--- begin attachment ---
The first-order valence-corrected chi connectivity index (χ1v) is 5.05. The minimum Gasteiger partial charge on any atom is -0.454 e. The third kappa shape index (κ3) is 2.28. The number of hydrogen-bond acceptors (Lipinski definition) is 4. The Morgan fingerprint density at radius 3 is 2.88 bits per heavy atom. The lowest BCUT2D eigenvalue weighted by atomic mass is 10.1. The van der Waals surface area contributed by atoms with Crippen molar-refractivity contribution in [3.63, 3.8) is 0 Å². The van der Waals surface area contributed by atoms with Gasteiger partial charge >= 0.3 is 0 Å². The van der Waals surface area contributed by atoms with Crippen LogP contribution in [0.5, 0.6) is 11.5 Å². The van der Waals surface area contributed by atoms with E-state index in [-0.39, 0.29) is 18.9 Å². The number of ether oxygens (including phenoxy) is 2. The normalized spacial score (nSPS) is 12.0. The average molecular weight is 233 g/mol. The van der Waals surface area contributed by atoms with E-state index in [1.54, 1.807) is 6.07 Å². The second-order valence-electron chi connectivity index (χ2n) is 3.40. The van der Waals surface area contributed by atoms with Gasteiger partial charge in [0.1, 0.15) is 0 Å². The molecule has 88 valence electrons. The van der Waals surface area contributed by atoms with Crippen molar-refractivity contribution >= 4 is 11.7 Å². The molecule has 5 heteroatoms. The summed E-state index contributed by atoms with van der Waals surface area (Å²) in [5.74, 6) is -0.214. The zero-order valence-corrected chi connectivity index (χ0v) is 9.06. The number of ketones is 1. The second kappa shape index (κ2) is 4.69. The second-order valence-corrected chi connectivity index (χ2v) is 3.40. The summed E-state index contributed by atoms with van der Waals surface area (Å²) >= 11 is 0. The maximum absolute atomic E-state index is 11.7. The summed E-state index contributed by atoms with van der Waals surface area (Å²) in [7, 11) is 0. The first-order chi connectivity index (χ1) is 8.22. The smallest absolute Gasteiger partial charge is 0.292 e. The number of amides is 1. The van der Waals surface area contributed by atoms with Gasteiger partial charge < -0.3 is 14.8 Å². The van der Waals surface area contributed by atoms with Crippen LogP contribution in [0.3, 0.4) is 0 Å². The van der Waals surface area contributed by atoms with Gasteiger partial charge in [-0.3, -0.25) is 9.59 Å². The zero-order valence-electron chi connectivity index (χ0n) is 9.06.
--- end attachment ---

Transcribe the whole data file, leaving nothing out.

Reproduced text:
The first-order valence-corrected chi connectivity index (χ1v) is 5.05. The minimum Gasteiger partial charge on any atom is -0.454 e. The third kappa shape index (κ3) is 2.28. The number of hydrogen-bond acceptors (Lipinski definition) is 4. The Morgan fingerprint density at radius 3 is 2.88 bits per heavy atom. The lowest BCUT2D eigenvalue weighted by atomic mass is 10.1. The van der Waals surface area contributed by atoms with Crippen molar-refractivity contribution in [3.63, 3.8) is 0 Å². The van der Waals surface area contributed by atoms with Gasteiger partial charge >= 0.3 is 0 Å². The van der Waals surface area contributed by atoms with Crippen LogP contribution in [0.5, 0.6) is 11.5 Å². The van der Waals surface area contributed by atoms with E-state index in [-0.39, 0.29) is 18.9 Å². The number of ether oxygens (including phenoxy) is 2. The normalized spacial score (nSPS) is 12.0. The average molecular weight is 233 g/mol. The van der Waals surface area contributed by atoms with E-state index in [1.54, 1.807) is 6.07 Å². The second-order valence-electron chi connectivity index (χ2n) is 3.40. The van der Waals surface area contributed by atoms with Gasteiger partial charge in [0.1, 0.15) is 0 Å². The molecule has 88 valence electrons. The van der Waals surface area contributed by atoms with Crippen molar-refractivity contribution >= 4 is 11.7 Å². The molecule has 5 heteroatoms. The summed E-state index contributed by atoms with van der Waals surface area (Å²) in [5.74, 6) is -0.214. The zero-order valence-corrected chi connectivity index (χ0v) is 9.06. The number of ketones is 1. The second kappa shape index (κ2) is 4.69. The second-order valence-corrected chi connectivity index (χ2v) is 3.40. The summed E-state index contributed by atoms with van der Waals surface area (Å²) >= 11 is 0. The maximum absolute atomic E-state index is 11.7. The summed E-state index contributed by atoms with van der Waals surface area (Å²) in [7, 11) is 0. The first-order chi connectivity index (χ1) is 8.22. The smallest absolute Gasteiger partial charge is 0.292 e. The number of amides is 1. The van der Waals surface area contributed by atoms with Gasteiger partial charge < -0.3 is 14.8 Å². The van der Waals surface area contributed by atoms with Crippen LogP contribution in [0.3, 0.4) is 0 Å². The van der Waals surface area contributed by atoms with Gasteiger partial charge in [-0.3, -0.25) is 9.59 Å². The zero-order valence-electron chi connectivity index (χ0n) is 9.06.